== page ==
Frog of the Week

Helmeted Water Toad (Calyptocephalella gayi)

Helmeted Water Toad
photo by flickr user Jardín Botánico Nacional, Viña del Mar, Chile

Common Name: Helmeted Water Toad, Chilean Giant Frog
Scientific Name: Calypotocephaella gayi
Family Name: Calyptocephalellidae
Location: Chile
Male Size: 4.7 inches (120 mm)
Female Size: 12.5 inches (320 mm)

The Helmeted Water Toad aka the Chilean Giant Frog is a large frog found in lowlands of central Chile. Impressively, they can weight up to 6 pounds! They are not a true toad from the family Bufonidae and generally lack most toad characteristics.

Sadly, they faces many threats and an uncertain future. Their habitat is being destroyed for the creation of more urban areas. They are also illegally caught and sold as food. Also, they are caught to be sold as pets to buyers around the globe. Non native species introduced into their habitat have also caused problems. Non-native trout, that were brought in for sport fishing, eat the juvenile frogs in great numbers. The African Clawed Frog (Xenopus laevis) has been introduced to the area and might be spreading Chytrid Fungus, a deadly disease, to the toad and other frogs around. For all these reasons, the International Union for Conservation of Nature (IUCN) Red List categorizes them as Vulnerable to extinction.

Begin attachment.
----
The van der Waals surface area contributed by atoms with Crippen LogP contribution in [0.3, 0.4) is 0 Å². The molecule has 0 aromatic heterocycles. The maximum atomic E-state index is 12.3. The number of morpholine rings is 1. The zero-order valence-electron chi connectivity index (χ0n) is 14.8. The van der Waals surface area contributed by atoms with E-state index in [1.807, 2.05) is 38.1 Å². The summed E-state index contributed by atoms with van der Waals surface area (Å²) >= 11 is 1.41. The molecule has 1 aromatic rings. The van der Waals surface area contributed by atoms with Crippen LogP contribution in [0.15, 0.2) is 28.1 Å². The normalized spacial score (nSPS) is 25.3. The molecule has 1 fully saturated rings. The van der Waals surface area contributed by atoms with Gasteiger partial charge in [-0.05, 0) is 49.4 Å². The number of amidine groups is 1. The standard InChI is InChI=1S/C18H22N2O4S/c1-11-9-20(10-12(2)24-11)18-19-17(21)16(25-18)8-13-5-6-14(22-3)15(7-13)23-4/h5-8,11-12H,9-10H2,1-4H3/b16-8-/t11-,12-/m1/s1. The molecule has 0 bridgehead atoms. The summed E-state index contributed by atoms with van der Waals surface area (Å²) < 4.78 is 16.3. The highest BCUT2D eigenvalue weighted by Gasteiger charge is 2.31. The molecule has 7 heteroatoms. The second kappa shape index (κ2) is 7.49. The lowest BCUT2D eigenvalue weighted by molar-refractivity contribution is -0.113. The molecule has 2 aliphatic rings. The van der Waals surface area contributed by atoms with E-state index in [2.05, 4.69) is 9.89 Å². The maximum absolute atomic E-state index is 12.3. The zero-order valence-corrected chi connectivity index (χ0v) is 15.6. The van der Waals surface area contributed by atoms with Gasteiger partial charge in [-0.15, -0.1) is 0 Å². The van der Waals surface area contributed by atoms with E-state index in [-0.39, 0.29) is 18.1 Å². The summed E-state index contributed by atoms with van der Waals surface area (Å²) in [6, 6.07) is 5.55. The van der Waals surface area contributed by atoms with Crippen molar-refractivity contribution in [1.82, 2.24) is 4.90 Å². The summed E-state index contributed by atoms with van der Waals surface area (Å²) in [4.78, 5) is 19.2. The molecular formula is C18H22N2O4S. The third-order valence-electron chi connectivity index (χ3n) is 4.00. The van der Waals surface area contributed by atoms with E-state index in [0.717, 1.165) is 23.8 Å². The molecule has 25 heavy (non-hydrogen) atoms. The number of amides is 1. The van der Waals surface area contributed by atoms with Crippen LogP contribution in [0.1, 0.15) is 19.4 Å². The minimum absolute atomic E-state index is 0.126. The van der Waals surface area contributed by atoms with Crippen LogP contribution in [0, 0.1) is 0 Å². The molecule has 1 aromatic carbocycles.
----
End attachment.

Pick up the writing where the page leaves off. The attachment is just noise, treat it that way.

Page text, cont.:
Chilean Helmeted Water Toad
photo by José Grau de Puerto Montt

The toad mates in the spring from September to October. Males gather in the shallows of permanent water bodies and start to call for the females. Once the female arrives, the male grasps her from behind in amplexus. Then, the female lays her eggs and the male fertilizes them. The female lays between 1,000 to 10,000 eggs! They are able to lay so many due to their large size. The eggs hatch into tadpoles around 3 weeks after being laid. Then, they can take up to 3 years to complete their metamorphosis.

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